When I was planting my garden this past spring, I found a packet of butternut squash seeds in the supply cupboard. They looked old but I planted the whole lot in 2 areas of the garden and was surprised when almost every one of them germinated! And they thrived. It was difficult to pull all but 2 of the largest plants to thin them out.
This is my dinner preparation still life from the other night. No, I didn't grow the sprouts (tried once a few years ago, the deer enjoyed them immensely).
Okay, tilt your head to the right to view this. I have downloaded it four times and it will not come up as a horizontal photo!
I harvested about a dozen very nice-sized butternut squash from the garden a few weeks ago(and a half dozen buttercup, the seeds of which I had also “discovered”).
Butternut squash are notoriously difficult to peel, and since they must be peeled if you are to chop them into pieces, I have worked out a rather easy way to get the job done.
Look at the shape of the squash. There is a long, straight neck and a bulbous bottom. What I did was to cut the squash into manageable pieces according to its shape. First, using a sharp knife, and being very careful because when it is laid on its side, obviously the squash wants to roll, cut it where the straight part begins to flare. Then cut off the top (stem) and the bottom (blossom end).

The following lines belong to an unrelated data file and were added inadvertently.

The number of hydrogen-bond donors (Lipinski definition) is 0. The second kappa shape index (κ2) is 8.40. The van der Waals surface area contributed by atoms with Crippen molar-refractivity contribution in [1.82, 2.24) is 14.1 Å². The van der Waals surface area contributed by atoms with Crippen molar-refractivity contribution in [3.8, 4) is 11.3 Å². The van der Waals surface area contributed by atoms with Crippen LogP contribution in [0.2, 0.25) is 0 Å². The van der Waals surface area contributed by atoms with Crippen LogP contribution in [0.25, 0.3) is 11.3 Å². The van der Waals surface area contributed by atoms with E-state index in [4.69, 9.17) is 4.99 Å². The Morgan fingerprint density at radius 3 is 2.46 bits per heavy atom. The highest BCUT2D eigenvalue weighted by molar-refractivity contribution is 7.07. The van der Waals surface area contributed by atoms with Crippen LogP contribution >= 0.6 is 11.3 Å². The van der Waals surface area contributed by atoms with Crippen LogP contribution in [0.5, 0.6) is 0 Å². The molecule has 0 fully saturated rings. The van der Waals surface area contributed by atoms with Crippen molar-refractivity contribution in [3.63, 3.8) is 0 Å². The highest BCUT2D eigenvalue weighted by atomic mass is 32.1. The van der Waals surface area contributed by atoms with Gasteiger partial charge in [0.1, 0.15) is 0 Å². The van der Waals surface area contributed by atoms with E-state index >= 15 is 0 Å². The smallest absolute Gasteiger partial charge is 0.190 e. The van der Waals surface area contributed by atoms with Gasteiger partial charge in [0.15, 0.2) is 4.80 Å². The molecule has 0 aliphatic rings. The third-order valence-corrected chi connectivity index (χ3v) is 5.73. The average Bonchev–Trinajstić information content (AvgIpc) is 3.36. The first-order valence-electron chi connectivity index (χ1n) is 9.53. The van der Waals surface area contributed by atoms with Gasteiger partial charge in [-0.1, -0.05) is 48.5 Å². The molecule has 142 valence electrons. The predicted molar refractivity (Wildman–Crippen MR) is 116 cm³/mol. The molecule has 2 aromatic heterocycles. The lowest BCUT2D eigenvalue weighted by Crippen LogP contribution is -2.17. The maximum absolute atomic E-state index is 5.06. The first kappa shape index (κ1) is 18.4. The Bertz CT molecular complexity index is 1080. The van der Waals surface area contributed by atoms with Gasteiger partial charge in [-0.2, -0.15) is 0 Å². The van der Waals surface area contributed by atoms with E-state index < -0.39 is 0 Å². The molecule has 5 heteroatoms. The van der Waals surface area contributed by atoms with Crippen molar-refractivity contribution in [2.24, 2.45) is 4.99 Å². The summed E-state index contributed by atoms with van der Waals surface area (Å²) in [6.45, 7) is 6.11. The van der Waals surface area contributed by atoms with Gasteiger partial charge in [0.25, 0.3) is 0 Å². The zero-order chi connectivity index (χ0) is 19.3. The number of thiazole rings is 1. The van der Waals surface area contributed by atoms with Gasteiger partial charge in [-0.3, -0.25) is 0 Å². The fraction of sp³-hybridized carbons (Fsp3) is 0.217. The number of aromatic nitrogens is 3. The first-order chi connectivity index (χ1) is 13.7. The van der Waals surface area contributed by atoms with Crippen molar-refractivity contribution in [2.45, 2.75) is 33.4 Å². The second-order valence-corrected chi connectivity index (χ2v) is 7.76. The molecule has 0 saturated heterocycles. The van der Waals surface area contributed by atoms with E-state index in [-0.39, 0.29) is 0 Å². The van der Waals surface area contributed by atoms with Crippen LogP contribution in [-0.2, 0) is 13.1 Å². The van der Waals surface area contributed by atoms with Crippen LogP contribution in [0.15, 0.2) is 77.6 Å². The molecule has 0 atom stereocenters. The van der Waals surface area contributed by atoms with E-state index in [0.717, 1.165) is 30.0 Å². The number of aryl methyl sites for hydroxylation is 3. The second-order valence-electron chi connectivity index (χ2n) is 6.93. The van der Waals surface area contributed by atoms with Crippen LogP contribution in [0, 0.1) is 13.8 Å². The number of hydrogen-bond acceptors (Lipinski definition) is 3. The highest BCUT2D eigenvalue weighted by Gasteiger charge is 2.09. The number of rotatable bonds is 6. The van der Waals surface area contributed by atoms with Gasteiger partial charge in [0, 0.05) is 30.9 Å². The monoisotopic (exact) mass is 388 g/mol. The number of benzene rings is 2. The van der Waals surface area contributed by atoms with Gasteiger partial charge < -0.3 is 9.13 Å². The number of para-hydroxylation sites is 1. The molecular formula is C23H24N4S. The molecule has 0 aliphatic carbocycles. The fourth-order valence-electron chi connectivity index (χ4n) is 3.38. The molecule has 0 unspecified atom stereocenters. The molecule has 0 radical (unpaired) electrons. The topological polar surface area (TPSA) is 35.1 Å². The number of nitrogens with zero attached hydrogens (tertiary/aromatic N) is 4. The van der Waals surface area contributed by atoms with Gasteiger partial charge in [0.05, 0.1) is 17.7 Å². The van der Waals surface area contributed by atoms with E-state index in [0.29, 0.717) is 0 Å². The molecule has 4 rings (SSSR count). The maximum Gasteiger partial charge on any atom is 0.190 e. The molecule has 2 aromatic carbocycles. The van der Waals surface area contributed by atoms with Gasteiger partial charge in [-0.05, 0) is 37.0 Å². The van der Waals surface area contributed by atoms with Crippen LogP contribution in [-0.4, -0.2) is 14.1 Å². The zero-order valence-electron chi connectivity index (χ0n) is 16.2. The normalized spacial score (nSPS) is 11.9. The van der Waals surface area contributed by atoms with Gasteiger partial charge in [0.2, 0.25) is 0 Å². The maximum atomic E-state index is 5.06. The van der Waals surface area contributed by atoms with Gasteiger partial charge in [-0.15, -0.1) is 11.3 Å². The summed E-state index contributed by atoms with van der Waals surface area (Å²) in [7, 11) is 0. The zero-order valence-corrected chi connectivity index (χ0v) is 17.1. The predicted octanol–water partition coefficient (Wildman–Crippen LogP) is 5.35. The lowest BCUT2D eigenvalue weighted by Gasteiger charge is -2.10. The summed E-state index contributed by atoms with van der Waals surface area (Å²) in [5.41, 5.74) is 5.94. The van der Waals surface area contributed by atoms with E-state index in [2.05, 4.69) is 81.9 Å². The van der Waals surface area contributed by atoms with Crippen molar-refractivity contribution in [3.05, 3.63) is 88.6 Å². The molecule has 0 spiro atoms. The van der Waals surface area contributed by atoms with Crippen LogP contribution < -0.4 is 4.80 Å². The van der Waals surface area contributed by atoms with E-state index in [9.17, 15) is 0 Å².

First the more difficult section. Using a Y-peeler, remove a strip around both the top and bottom off the piece, as much as you can (sometimes it will seem to curl on forever!). After that, peel the remaining in short, top-to-bottom strokes.
Next, the straight piece. As you did with the other, a strip around both the top and bottom should be removed.
Stand the bulbous peeled piece on its bottom (blossom end) and cut in half. Scrape out the seeds and chop or slice into smaller pieces.
Cut the straight piece into two shorter pieces, stand them on end on a flat, sturdy surface, and slice down in half. Then chop however you want.
Really, the most important parts of this technique are to use a sharp knife and a sharpY-peeler, use a flat work surface, keep the pieces as sturdy as possible, and for heavens’ sake don’t try to cut anything that is showing a tendency to roll. Trim if you must, to create a flat area. Keep the pieces manageable, ones that you can easily hold in your hand while you peel with the other hand.